Rugby Championships 2018 Stats & Facts

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Bill’s Dream Team

The dust has settled, the trophy remains in New Zealand, the teams are all back home again, and the migrant workers have returned to their overseas clubs.

The 2018 Rugby Championships are over.

Rugby scribes suddenly find themselves with nothing to do – no press conferences to attend – no players to interview – no coaches to tease, no matches to preview or review – no selections to speculate on, and no buffet lunches and open bars at post-match functions from which to feed. They turn to picking their hypothetical Dream Teams, perhaps analysing what went wrong and what went right for each of the four teams involved. Some turn to triumphalism and sound off about how great their team is, others plumb the depths of misery bewailing the fate of the team they profess to support.

The void in their working day has to be filled, somehow, before the November tours and then the festive season kicks in. Many take to the golf courses of their hometowns.

Me? I always like to go back and have a look at the statistics of the games and the tournament as a whole. I bury myself in the numbers and look to see what we can learn from them.

Let’s take a look:

First off, there are the simple numbers:

 The Log

At the end of the 2018 tournament, the final log standings are:

Pos. P W D L PF PA TF TA TB LB +/- BP Pts
1 New Zealand 6 5 0 1 225 132 33 16 4 1 93 5 25
2 South Africa 6 3 0 3 160 154 21 21 1 2 6 3 15
3 Australia 6 2 0 4 124 176 16 22 0 1 -52 1 9
4 Argentina 6 2 0 4 151 198 18 29 0 0 -47 0 8

Key: P = Played, W = Win, D = Draw, L = Lose, PF = Points for, PA = Points against, TF = Tries for, TA = Tries against, TB = Tries bonus, LB = Losing bonus, +/- = Points difference, BP = Bonus points, Pts = Points.

Team Statistics

 

TRIES

1 New Zealand 33
2 South Africa 21
3 Argentina 18
4 Australia 16

 

CLEAN BREAKS

1 New Zealand 107
2 Australia 77
3 Argentina 72
4 South Africa 64

 

LINEBREAKS

1 New Zealand 50
2 Argentina 34
3 South Africa 33
4 Australia 30

 

CARRIES

1 New Zealand 860
2 Australia 733
3 Argentina 717
4 South Africa 658

 

METRES CARRIED

1 New Zealand 3,508
2 Argentina 2,575
3 Australia 2,453
4 South Africa 2,185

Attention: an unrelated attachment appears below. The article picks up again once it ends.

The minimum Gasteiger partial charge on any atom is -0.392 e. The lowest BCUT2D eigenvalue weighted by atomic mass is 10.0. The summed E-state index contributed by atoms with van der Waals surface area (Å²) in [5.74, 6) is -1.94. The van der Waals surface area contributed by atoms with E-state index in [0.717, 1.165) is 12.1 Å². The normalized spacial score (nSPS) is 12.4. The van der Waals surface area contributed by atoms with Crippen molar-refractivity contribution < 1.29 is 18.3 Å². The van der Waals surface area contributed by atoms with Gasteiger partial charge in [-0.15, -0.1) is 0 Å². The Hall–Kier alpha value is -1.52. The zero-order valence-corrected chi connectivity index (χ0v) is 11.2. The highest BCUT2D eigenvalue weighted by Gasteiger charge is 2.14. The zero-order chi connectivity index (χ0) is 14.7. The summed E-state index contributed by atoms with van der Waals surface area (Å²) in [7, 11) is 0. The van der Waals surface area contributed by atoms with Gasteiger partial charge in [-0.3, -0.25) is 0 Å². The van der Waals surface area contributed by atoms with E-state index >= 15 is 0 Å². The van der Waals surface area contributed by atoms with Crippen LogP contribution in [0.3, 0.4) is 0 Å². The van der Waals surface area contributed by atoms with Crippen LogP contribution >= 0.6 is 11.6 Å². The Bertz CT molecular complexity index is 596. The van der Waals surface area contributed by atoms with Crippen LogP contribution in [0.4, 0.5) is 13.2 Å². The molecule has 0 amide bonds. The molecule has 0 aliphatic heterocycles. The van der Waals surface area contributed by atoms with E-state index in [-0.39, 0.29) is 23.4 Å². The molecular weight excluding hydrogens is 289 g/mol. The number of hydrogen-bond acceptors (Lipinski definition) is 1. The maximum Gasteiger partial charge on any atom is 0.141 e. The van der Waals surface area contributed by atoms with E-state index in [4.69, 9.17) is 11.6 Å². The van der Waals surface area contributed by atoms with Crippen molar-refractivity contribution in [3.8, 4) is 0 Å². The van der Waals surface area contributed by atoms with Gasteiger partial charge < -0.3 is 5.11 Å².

DEFENDERS BEATEN

1 New Zealand 198
2 Argentina 153
3 Australia 137
4 South Africa 121

 

TACKLE SUCCESS RATE (%)

1 New Zealand 85.7%
2 South Africa 85.5%
3 Argentina 81%
4 Australia 80.9%

 

TACKLES MADE

1 South Africa 945
2 New Zealand 925
3 Argentina 896
4 Australia 795

 

TACKLES MISSED

1 Argentina 171
2 Australia 144
3 South Africa 142
4 New Zealand 119

 

TACKLES DOMINANT

1 South Africa 116
2 Argentina 82
3 New Zealand 76
4 Australia 68

 

TACKLE TURNOVERS

1 Argentina 26
2 South Africa 25
3 New Zealand 20
4 Australia 14

 

LINEOUTS WON (%)

1 New Zealand 86.8%
2 South Africa 85.2%
3 Argentina 84.5%
4 Australia 78.2%

 

LINEOUTS STOLEN

1 New Zealand 10
2 South Africa 9
3 Argentina 7
4 Australia 5

 

OFFLOADS

1 New Zealand 60
2 South Africa 52
3 Australia 47
4 Argentina 45

 

SCRUMS WON (%)

1 New Zealand 100%
2 South Africa 92%
3 Australia 91%
4 Argentina 79%

 

RUCKS WON (%)

1 New Zealand 96%
1 Argentina 96%
1 Australia 96%
4 South Africa 95%

 

HANDLING ERRORS

1 New Zealand 123
2 South Africa 119
3 Australia 117
4 Argentina 100

 

TURNOVERS WON

1 South Africa 29
2 New Zealand 27
3 Argentina 26
4 Australia 20

 

TURNOVERS CONCEDED

1 Australia 118
2 New Zealand 105
3 Argentina 99
4 South Africa 92

 

PENALTIES CONCEDED

1 Australia 44
2 Argentina 41
3 South Africa 40
4 New Zealand 25

 

YELLOW CARDS

1 South Africa 3
2 New Zealand 1
2 Australia 1

 

Individual Player Stats

 

TRIES

1= Rieko Ioane 5
1= Beauden Barrett 5
1= Aphiwe Dyantyi 5
4 Nicolas Sanchez 4
5= Waisake Naholo 3
5= Aaron Smith 3
5= Dane Haylett-Petty 3
5= Bautista Delguy 3
5= Will Genia 3
5= Makazole Mapimpi 3
5= Emiliano Boffelli 3

 

CARRIES

1 Emiliano Boffelli 71
2 Dane Haylett-Petty 70
3 Beauden Barrett 65
4= Marcos Kremer 62
4= Ben Smith 62
6 Javier Ortega Desio 60
7 Nicolas Sanchez 59
8 Kieran Read 58
9 Kurtley Beale 56
10 Pieter-Steph du Toit 53

 

METERS CARRIED

1 Dane Haylett-Petty 529
2 Emiliano Boffelli 514
3 Waisake Naholo 493
4 Ben Smith 482
5 Jack Goodhue 448
6 Nicolas Sanchez 418
7 Beauden Barrett 411
8 Ramiro Moyano 405
9 Siya Kolisi 400
10 Kurtley Beale 387

 

CLEAN BREAKS

1 Ben Smith 15
2= Bautista Delguy 12
2= Rieko Ioane 12
2= Aphiwe Dyantyi 12
5 Waisake Naholo 11
6 Ramiro Moyano 10
7 Will Genia 9
8= Siya Kolisi 8
8= Reece Hodge 8
8= Marika Koroibete 8

 

DEFENDERS BEATEN

1 Waisake Naholo 24
2= Ramiro Moyano 23
2= Israel Folau 23
2= Emiliano Boffelli 23
5= Bautista Delguy 22
5= Ben Smith 22
7= Siya Kolisi 21
7= Jack Goodhue 21
7= Dane Haylett-Petty 21
10 Nicolas Sanchez 19

 

LINEOUTS WON

1 Eben Etzebeth 28
2 Javier Ortega Desio 23
3 Kieran Read 21
4 Guido Petti Pagadizaval 16
5 Scott Barrett 13
6 Izack Rodda 12
7 Lukhan Tui 11
8 Franco Mostert 10
9= Pieter-Steph du Toit 9
9= Matias Alemanno 9